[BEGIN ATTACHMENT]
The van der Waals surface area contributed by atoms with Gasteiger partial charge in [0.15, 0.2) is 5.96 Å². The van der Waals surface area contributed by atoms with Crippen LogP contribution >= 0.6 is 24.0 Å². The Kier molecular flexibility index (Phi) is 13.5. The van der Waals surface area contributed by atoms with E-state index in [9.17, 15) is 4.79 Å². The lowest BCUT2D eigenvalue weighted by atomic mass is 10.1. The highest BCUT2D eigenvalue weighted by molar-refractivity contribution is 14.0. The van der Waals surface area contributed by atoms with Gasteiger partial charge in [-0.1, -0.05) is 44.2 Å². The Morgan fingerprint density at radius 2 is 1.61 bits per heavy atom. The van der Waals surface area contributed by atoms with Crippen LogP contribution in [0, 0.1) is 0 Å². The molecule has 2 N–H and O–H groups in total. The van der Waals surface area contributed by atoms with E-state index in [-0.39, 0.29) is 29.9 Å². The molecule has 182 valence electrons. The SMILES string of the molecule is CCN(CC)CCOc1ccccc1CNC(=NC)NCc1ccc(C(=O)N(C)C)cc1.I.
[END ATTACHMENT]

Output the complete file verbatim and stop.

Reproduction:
The van der Waals surface area contributed by atoms with Gasteiger partial charge in [0.15, 0.2) is 5.96 Å². The van der Waals surface area contributed by atoms with Crippen LogP contribution >= 0.6 is 24.0 Å². The Kier molecular flexibility index (Phi) is 13.5. The van der Waals surface area contributed by atoms with E-state index in [9.17, 15) is 4.79 Å². The lowest BCUT2D eigenvalue weighted by atomic mass is 10.1. The highest BCUT2D eigenvalue weighted by molar-refractivity contribution is 14.0. The van der Waals surface area contributed by atoms with Gasteiger partial charge in [-0.1, -0.05) is 44.2 Å². The Morgan fingerprint density at radius 2 is 1.61 bits per heavy atom. The van der Waals surface area contributed by atoms with Crippen LogP contribution in [0, 0.1) is 0 Å². The molecule has 2 N–H and O–H groups in total. The van der Waals surface area contributed by atoms with E-state index in [-0.39, 0.29) is 29.9 Å². The molecule has 182 valence electrons. The SMILES string of the molecule is CCN(CC)CCOc1ccccc1CNC(=NC)NCc1ccc(C(=O)N(C)C)cc1.I.